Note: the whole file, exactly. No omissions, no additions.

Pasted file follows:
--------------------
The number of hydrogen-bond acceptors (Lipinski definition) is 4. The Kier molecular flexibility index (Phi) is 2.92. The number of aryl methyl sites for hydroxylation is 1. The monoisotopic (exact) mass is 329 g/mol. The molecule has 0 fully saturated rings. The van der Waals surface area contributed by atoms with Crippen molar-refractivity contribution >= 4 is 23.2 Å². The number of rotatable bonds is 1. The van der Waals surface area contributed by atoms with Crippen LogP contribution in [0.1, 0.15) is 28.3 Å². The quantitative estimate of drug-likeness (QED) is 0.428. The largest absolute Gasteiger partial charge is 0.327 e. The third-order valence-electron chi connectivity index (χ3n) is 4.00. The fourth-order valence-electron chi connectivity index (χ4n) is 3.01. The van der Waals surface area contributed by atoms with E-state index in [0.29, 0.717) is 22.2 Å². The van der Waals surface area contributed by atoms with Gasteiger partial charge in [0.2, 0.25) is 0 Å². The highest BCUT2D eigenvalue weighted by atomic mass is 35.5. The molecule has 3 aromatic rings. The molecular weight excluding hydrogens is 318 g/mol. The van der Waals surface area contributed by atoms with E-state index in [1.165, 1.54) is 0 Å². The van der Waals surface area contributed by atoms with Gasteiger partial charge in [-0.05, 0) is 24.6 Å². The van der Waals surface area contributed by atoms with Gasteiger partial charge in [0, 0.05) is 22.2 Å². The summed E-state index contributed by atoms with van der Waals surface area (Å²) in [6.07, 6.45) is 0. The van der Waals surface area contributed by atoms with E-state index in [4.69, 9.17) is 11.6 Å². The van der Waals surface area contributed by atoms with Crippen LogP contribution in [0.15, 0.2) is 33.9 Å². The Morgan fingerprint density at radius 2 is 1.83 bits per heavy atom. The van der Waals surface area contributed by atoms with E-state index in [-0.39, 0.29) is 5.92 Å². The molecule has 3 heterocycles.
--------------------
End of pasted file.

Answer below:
The number of hydrogen-bond acceptors (Lipinski definition) is 4. The Kier molecular flexibility index (Phi) is 2.92. The number of aryl methyl sites for hydroxylation is 1. The monoisotopic (exact) mass is 329 g/mol. The molecule has 0 fully saturated rings. The van der Waals surface area contributed by atoms with Crippen molar-refractivity contribution >= 4 is 23.2 Å². The number of rotatable bonds is 1. The van der Waals surface area contributed by atoms with Crippen LogP contribution in [0.1, 0.15) is 28.3 Å². The quantitative estimate of drug-likeness (QED) is 0.428. The largest absolute Gasteiger partial charge is 0.327 e. The third-order valence-electron chi connectivity index (χ3n) is 4.00. The fourth-order valence-electron chi connectivity index (χ4n) is 3.01. The van der Waals surface area contributed by atoms with E-state index in [0.29, 0.717) is 22.2 Å². The van der Waals surface area contributed by atoms with Gasteiger partial charge in [0.2, 0.25) is 0 Å². The highest BCUT2D eigenvalue weighted by atomic mass is 35.5. The molecule has 3 aromatic rings. The molecular weight excluding hydrogens is 318 g/mol. The van der Waals surface area contributed by atoms with E-state index in [1.165, 1.54) is 0 Å². The van der Waals surface area contributed by atoms with Gasteiger partial charge in [-0.05, 0) is 24.6 Å². The van der Waals surface area contributed by atoms with Gasteiger partial charge in [0, 0.05) is 22.2 Å². The summed E-state index contributed by atoms with van der Waals surface area (Å²) in [6.07, 6.45) is 0. The van der Waals surface area contributed by atoms with E-state index in [4.69, 9.17) is 11.6 Å². The van der Waals surface area contributed by atoms with Crippen LogP contribution in [0.15, 0.2) is 33.9 Å². The Morgan fingerprint density at radius 2 is 1.83 bits per heavy atom. The van der Waals surface area contributed by atoms with E-state index in [-0.39, 0.29) is 5.92 Å². The molecule has 3 heterocycles.